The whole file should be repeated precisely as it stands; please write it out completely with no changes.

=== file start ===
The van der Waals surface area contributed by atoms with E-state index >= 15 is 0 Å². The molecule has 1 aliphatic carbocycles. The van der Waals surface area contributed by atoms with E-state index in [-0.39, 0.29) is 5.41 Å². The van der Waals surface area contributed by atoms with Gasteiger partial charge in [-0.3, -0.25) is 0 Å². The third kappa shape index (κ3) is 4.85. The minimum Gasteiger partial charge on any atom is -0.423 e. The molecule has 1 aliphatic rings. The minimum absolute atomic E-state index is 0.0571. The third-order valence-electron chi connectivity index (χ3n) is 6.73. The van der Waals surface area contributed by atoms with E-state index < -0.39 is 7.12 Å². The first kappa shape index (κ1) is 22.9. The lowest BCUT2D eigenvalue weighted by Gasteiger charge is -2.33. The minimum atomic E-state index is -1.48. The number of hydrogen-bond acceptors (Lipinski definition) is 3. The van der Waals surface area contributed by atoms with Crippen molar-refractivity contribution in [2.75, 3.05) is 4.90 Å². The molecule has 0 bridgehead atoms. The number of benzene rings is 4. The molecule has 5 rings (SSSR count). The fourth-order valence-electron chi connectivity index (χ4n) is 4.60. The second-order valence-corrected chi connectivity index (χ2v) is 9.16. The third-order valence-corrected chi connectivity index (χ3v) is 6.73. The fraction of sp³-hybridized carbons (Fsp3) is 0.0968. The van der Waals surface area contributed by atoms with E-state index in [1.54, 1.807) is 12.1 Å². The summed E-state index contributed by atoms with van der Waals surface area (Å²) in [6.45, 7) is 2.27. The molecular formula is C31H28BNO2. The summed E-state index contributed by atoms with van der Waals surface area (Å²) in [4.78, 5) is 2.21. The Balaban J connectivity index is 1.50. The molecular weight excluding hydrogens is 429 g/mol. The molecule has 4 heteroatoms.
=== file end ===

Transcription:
The van der Waals surface area contributed by atoms with E-state index >= 15 is 0 Å². The molecule has 1 aliphatic carbocycles. The van der Waals surface area contributed by atoms with E-state index in [-0.39, 0.29) is 5.41 Å². The van der Waals surface area contributed by atoms with Gasteiger partial charge in [-0.3, -0.25) is 0 Å². The third kappa shape index (κ3) is 4.85. The minimum Gasteiger partial charge on any atom is -0.423 e. The molecule has 1 aliphatic rings. The minimum absolute atomic E-state index is 0.0571. The third-order valence-electron chi connectivity index (χ3n) is 6.73. The van der Waals surface area contributed by atoms with E-state index < -0.39 is 7.12 Å². The first kappa shape index (κ1) is 22.9. The lowest BCUT2D eigenvalue weighted by Gasteiger charge is -2.33. The minimum atomic E-state index is -1.48. The number of hydrogen-bond acceptors (Lipinski definition) is 3. The van der Waals surface area contributed by atoms with Crippen molar-refractivity contribution in [2.75, 3.05) is 4.90 Å². The molecule has 0 bridgehead atoms. The number of benzene rings is 4. The molecule has 5 rings (SSSR count). The fourth-order valence-electron chi connectivity index (χ4n) is 4.60. The second-order valence-corrected chi connectivity index (χ2v) is 9.16. The third-order valence-corrected chi connectivity index (χ3v) is 6.73. The fraction of sp³-hybridized carbons (Fsp3) is 0.0968. The van der Waals surface area contributed by atoms with E-state index in [1.54, 1.807) is 12.1 Å². The summed E-state index contributed by atoms with van der Waals surface area (Å²) in [6.45, 7) is 2.27. The molecular formula is C31H28BNO2. The summed E-state index contributed by atoms with van der Waals surface area (Å²) in [4.78, 5) is 2.21. The Balaban J connectivity index is 1.50. The molecular weight excluding hydrogens is 429 g/mol. The molecule has 4 heteroatoms.